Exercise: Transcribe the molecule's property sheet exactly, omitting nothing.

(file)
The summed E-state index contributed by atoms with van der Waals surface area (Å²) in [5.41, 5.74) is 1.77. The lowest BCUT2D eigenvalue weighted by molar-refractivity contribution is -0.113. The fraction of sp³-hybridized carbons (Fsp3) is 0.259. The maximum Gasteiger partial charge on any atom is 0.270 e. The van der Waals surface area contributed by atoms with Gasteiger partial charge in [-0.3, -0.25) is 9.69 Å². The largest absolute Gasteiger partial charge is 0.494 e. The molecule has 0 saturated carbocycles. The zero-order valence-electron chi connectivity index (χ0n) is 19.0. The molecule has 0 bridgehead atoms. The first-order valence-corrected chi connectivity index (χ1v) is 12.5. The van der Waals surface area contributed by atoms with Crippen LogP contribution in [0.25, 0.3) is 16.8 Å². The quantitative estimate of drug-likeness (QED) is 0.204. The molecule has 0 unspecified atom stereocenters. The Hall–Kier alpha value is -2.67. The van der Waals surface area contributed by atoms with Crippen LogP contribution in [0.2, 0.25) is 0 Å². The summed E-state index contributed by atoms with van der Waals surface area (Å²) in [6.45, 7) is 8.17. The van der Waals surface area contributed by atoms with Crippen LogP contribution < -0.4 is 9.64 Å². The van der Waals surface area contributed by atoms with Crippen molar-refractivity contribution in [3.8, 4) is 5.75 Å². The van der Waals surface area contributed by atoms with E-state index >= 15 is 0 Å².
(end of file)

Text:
The summed E-state index contributed by atoms with van der Waals surface area (Å²) in [5.41, 5.74) is 1.77. The lowest BCUT2D eigenvalue weighted by molar-refractivity contribution is -0.113. The fraction of sp³-hybridized carbons (Fsp3) is 0.259. The maximum Gasteiger partial charge on any atom is 0.270 e. The van der Waals surface area contributed by atoms with Gasteiger partial charge in [-0.3, -0.25) is 9.69 Å². The largest absolute Gasteiger partial charge is 0.494 e. The molecule has 0 saturated carbocycles. The zero-order valence-electron chi connectivity index (χ0n) is 19.0. The molecule has 0 bridgehead atoms. The first-order valence-corrected chi connectivity index (χ1v) is 12.5. The van der Waals surface area contributed by atoms with Crippen LogP contribution in [0.25, 0.3) is 16.8 Å². The quantitative estimate of drug-likeness (QED) is 0.204. The molecule has 0 unspecified atom stereocenters. The Hall–Kier alpha value is -2.67. The van der Waals surface area contributed by atoms with Crippen LogP contribution in [0.2, 0.25) is 0 Å². The summed E-state index contributed by atoms with van der Waals surface area (Å²) in [6.45, 7) is 8.17. The van der Waals surface area contributed by atoms with Crippen LogP contribution < -0.4 is 9.64 Å². The van der Waals surface area contributed by atoms with Crippen molar-refractivity contribution in [3.8, 4) is 5.75 Å². The van der Waals surface area contributed by atoms with E-state index >= 15 is 0 Å².